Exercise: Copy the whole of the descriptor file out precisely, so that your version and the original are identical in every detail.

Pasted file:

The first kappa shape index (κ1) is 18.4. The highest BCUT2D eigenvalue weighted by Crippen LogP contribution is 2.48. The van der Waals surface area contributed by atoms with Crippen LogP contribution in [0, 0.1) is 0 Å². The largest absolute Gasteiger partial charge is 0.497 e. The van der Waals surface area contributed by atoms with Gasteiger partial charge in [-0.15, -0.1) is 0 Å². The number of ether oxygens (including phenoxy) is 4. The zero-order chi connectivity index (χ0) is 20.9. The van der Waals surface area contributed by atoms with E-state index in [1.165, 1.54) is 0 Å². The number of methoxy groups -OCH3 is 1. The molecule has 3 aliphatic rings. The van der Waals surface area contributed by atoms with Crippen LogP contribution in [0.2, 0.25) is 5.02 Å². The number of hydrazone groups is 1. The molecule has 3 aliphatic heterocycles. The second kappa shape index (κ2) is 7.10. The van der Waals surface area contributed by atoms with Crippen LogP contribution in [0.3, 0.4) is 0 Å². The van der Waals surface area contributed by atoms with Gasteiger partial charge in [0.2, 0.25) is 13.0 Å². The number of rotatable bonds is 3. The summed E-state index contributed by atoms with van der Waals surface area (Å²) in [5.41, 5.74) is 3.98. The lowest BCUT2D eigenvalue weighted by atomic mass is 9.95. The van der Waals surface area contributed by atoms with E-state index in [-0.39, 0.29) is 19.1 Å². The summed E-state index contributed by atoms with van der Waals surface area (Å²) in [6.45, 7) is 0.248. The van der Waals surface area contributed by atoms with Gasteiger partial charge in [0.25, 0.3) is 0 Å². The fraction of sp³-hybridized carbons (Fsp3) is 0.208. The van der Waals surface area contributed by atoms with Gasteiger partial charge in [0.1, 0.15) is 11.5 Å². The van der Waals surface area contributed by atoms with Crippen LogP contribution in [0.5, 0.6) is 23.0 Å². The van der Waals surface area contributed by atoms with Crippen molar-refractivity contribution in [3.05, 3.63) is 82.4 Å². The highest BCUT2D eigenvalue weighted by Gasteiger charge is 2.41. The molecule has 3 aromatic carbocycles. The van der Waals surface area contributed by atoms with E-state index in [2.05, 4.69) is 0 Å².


The first kappa shape index (κ1) is 18.4. The highest BCUT2D eigenvalue weighted by Crippen LogP contribution is 2.48. The van der Waals surface area contributed by atoms with Crippen LogP contribution in [0, 0.1) is 0 Å². The largest absolute Gasteiger partial charge is 0.497 e. The van der Waals surface area contributed by atoms with Gasteiger partial charge in [-0.15, -0.1) is 0 Å². The number of ether oxygens (including phenoxy) is 4. The zero-order chi connectivity index (χ0) is 20.9. The van der Waals surface area contributed by atoms with E-state index in [1.165, 1.54) is 0 Å². The number of methoxy groups -OCH3 is 1. The molecule has 3 aliphatic rings. The van der Waals surface area contributed by atoms with Crippen LogP contribution in [0.2, 0.25) is 5.02 Å². The number of hydrazone groups is 1. The molecule has 3 aliphatic heterocycles. The second kappa shape index (κ2) is 7.10. The van der Waals surface area contributed by atoms with Crippen LogP contribution in [0.3, 0.4) is 0 Å². The van der Waals surface area contributed by atoms with Gasteiger partial charge in [0.2, 0.25) is 13.0 Å². The number of rotatable bonds is 3. The summed E-state index contributed by atoms with van der Waals surface area (Å²) in [5.41, 5.74) is 3.98. The lowest BCUT2D eigenvalue weighted by atomic mass is 9.95. The van der Waals surface area contributed by atoms with E-state index in [-0.39, 0.29) is 19.1 Å². The summed E-state index contributed by atoms with van der Waals surface area (Å²) in [6.45, 7) is 0.248. The van der Waals surface area contributed by atoms with Gasteiger partial charge in [0.25, 0.3) is 0 Å². The fraction of sp³-hybridized carbons (Fsp3) is 0.208. The van der Waals surface area contributed by atoms with Gasteiger partial charge in [0.1, 0.15) is 11.5 Å². The van der Waals surface area contributed by atoms with Crippen LogP contribution in [0.5, 0.6) is 23.0 Å². The van der Waals surface area contributed by atoms with Crippen molar-refractivity contribution in [3.05, 3.63) is 82.4 Å². The highest BCUT2D eigenvalue weighted by Gasteiger charge is 2.41. The molecule has 3 aromatic carbocycles. The van der Waals surface area contributed by atoms with E-state index in [2.05, 4.69) is 0 Å².